So, here’s to a 2014 that will be just as good as (if not better than) 2013!


Life, lately: a new chapter.

It’s been an eventful few weeks.  The days are flying by and I still can’t believe how much has happened in such a short period of time.

Firstly, my time at Le Cordon Bleu is over and I am now officially a graduate of the Pâtissèrie Diploma.  (I have the certificate to prove it and everything.  It’s currently sat at home, waiting to be framed…)

The graduation ceremony took place in mid-September, just over four weeks ago.  Though it was a more formal affair than we’d been used to (in contrast to previous certificate presentations held at school, this one took place in a Park Lane hotel and featured a champagne reception and three-course lunch), it was fun to get dressed up, see my friends and chefs and have the chance to celebrate our achievements together.  Of course, it was a bittersweet occasion, the joy of success mingled with the sadness of knowing that our wonderful days at LCB had finally come to an end.  However, looking on the positive side, I’m taking away some fantastic memories and I’ll always be thankful for everything that the school and the experiences of the last nine months have given me. (Looking back, it’s hard to believe that the nervous, quiet individual who stepped through the school doors for the first time is the same one now about to embark on a new journey as a professional pastry cook.)

In other news, I’ve started a job as a pastry commis in a central London production kitchen – the very same one where I completed my five-month stage whilst studying at LCB – and have just completed my fourth week.  I feel extremely lucky to have secured what is essentially my dream job, straight out of school.  (To tell the truth, I was actually offered the position a few months ago, about six weeks into my stage.  I couldn’t believe it at the time and it still feels slightly surreal that I’m actually here now.)  It’s an amazing opportunity to work somewhere that produces pâtissèrie of such high quality, especially so early on in my career.

So far, it’s been great and although becoming full-time has taken some getting used to, I’m enjoying being in the kitchen every day and learning as much as I can.  Of course, with holiday season just around the corner, things are picking up both in the production kitchen and the restaurant, but it’s a great challenge and we’ve been working on some new items for Hallowe’en and Christmas that are looking pretty good!  I also had my first taste of service over the weekend.  While my preference is still to be in the kitchen, it makes an interesting change and I’m appreciating the chance to learn something new.

Finally, I was recently given an opportunity that was completely unexpected; at graduation, one of my teaching chefs asked me if I’d like to assist him with a competition he was taking part in.  (The competition turned out to be the UK Pastry Open, which took place a couple of weeks ago at The Restaurant Show.  He won the award for ‘Best Sugar Showpiece’.)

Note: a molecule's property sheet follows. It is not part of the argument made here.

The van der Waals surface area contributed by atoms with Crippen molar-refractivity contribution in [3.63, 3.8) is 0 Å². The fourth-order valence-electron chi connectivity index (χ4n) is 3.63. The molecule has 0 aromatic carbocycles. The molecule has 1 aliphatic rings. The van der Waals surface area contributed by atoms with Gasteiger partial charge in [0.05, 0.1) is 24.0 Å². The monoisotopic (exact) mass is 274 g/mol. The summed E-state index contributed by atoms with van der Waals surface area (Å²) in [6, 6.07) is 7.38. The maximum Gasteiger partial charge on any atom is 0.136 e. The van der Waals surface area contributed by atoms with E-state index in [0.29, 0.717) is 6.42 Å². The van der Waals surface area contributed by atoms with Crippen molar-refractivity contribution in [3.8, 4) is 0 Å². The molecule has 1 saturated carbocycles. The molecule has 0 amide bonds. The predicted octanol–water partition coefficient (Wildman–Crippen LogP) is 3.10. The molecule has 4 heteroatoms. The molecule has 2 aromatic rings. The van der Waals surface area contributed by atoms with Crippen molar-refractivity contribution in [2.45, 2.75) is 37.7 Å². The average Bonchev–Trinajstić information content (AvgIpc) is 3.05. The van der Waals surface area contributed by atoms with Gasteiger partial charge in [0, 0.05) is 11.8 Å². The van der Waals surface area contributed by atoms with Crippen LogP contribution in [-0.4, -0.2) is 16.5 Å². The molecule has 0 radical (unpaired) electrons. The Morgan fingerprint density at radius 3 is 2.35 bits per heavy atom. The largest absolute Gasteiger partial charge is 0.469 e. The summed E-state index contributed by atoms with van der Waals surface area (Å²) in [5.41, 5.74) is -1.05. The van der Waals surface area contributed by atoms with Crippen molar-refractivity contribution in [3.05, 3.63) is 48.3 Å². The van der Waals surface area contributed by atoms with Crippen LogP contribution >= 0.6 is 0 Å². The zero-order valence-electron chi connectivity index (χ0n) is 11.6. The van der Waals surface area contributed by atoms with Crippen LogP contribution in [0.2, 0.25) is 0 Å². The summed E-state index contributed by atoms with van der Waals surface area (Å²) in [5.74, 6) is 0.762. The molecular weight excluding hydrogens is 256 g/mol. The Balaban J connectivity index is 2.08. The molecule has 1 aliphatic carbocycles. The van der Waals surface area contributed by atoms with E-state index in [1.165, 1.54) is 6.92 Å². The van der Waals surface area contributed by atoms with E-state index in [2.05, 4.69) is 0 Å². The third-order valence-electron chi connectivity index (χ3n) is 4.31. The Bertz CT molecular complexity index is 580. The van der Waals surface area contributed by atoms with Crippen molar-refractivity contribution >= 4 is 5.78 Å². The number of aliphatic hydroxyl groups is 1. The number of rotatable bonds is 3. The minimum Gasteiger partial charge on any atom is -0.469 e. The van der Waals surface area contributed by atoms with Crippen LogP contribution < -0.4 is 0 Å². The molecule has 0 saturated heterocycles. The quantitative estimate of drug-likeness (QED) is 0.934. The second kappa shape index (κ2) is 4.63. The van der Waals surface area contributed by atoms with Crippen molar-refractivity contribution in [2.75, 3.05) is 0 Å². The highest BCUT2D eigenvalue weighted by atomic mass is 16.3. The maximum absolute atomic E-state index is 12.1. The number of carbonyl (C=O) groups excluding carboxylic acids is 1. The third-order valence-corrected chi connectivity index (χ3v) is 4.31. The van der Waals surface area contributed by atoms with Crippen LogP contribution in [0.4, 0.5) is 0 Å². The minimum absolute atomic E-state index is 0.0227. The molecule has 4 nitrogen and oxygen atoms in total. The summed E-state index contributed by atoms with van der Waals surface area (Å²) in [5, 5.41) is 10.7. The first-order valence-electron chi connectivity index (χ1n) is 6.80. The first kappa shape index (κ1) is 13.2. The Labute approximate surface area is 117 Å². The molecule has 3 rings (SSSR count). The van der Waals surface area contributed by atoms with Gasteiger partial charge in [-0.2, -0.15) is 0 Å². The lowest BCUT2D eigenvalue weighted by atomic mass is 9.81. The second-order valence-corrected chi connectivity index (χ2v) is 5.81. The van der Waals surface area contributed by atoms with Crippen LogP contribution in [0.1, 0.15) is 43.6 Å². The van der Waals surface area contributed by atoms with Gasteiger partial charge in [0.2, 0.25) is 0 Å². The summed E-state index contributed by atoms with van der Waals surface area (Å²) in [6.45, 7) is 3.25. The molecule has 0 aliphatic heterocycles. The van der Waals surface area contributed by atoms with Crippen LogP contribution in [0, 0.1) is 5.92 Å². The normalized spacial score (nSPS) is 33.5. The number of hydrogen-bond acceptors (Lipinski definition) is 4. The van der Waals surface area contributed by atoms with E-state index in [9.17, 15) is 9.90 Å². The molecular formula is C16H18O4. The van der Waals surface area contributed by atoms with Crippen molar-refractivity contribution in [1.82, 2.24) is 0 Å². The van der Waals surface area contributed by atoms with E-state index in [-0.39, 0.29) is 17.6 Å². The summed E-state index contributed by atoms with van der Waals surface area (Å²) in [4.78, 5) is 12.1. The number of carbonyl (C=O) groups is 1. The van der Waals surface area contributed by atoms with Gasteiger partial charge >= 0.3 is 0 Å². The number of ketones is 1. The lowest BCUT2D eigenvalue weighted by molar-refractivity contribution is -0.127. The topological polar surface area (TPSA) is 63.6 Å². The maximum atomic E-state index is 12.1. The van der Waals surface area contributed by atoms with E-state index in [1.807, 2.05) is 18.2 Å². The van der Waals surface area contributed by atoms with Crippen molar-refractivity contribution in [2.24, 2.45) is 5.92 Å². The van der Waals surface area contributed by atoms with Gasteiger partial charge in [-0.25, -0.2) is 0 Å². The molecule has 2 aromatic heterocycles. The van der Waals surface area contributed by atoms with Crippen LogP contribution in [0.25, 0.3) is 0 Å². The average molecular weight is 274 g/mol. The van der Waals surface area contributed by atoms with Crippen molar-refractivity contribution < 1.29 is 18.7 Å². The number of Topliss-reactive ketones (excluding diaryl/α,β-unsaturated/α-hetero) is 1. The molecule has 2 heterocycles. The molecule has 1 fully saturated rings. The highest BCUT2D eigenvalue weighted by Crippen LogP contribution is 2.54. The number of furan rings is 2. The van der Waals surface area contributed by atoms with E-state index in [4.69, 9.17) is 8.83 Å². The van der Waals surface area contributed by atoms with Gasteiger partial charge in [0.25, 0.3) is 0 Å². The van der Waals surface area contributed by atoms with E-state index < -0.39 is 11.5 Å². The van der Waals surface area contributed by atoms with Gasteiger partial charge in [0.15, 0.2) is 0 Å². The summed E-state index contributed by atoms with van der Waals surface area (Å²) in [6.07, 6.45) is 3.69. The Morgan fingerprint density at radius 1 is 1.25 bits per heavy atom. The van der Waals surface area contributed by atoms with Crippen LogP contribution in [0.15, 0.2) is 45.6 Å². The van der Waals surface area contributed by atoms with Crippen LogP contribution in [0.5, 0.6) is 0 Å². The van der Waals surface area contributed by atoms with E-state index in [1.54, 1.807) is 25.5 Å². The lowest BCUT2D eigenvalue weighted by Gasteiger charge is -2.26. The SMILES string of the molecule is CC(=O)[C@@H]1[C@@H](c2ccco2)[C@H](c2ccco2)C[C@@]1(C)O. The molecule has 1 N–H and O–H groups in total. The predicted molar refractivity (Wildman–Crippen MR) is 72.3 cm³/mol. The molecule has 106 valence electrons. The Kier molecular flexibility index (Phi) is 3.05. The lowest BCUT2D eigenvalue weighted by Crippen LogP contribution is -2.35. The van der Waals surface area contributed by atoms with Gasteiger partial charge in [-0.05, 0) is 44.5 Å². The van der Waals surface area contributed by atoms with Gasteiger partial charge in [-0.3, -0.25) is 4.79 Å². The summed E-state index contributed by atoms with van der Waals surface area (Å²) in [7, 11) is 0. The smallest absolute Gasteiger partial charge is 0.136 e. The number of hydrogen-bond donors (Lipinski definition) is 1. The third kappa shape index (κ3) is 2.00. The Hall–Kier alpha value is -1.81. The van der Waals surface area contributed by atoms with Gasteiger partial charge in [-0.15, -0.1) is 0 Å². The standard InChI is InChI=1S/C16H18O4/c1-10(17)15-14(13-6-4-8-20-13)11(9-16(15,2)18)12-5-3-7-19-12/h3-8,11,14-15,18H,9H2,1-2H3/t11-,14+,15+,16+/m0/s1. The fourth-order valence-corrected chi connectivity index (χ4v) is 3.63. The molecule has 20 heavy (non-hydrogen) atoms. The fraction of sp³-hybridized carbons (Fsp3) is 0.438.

Winner of "Best Sugar Showpiece" - UK Pastry Open (7/10/13)

Winner of “Best Sugar Showpiece” – UK Pastry Open (7/10/13)

The job mostly consisted of washing up, cleaning down, organising equipment and carrying things, but I did get to attend a couple of practice sessions as well as the actual competition and had a lot of fun in the process!  The show was eye-opening.  The standard was extremely high and it was impressive to watch all the chefs in action, creating their amazing sculptures, entremets and plated desserts.  It was also my first taste of culinary competitions and introduced me to a whole other aspect of pâtissèrie which I’d never really seen before.

While I’m a little sad that it’s over, I’m also very grateful to have had the opportunity in the first place and feel quite privileged that my teacher offered it to me, especially considering all the other students in my year that he could have asked.  It has also served to increase my passion for pastry and strengthened my determination to push myself to be as good as I can be and discover my full potential, whatever that is.  It’s inspiring to see what these amazing chefs can do and what can be achieved if you have the dedication and commitment, coupled with good, honest hard work.

Anyway, I suppose what I’m really trying to say is that life has taken a bit of a turn towards the unexpected.  I’ve come out of culinary school and immediately entered a world that I never imagined I would be part of, one which includes fine-dining, Michelin-starred standard pâtissèrie, competitions and some incredibly talented pastry chefs.  I feel very fortunate to be in such a position at this point in my life as a young pastry cook.